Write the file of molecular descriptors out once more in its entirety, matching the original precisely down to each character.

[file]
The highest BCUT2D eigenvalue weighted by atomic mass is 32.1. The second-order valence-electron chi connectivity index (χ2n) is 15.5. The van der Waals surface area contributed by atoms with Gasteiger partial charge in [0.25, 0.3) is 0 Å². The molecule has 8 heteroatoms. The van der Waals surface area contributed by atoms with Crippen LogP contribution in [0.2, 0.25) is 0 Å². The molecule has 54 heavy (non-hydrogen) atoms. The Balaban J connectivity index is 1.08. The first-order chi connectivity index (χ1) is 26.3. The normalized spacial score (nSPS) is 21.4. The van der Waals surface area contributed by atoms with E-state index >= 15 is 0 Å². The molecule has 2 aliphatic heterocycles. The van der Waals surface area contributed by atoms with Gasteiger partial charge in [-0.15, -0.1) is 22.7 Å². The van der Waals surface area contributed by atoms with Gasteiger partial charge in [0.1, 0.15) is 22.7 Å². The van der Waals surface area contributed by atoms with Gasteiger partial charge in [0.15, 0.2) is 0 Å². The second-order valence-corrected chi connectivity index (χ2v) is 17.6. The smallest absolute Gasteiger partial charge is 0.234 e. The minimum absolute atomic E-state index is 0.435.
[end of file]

The highest BCUT2D eigenvalue weighted by atomic mass is 32.1. The second-order valence-electron chi connectivity index (χ2n) is 15.5. The van der Waals surface area contributed by atoms with Gasteiger partial charge in [0.25, 0.3) is 0 Å². The molecule has 8 heteroatoms. The van der Waals surface area contributed by atoms with Crippen LogP contribution in [0.2, 0.25) is 0 Å². The molecule has 54 heavy (non-hydrogen) atoms. The Balaban J connectivity index is 1.08. The first-order chi connectivity index (χ1) is 26.3. The normalized spacial score (nSPS) is 21.4. The van der Waals surface area contributed by atoms with E-state index >= 15 is 0 Å². The molecule has 2 aliphatic heterocycles. The van der Waals surface area contributed by atoms with Gasteiger partial charge in [-0.15, -0.1) is 22.7 Å². The van der Waals surface area contributed by atoms with Gasteiger partial charge in [0.1, 0.15) is 22.7 Å². The van der Waals surface area contributed by atoms with Gasteiger partial charge in [0.15, 0.2) is 0 Å². The second-order valence-corrected chi connectivity index (χ2v) is 17.6. The smallest absolute Gasteiger partial charge is 0.234 e. The minimum absolute atomic E-state index is 0.435.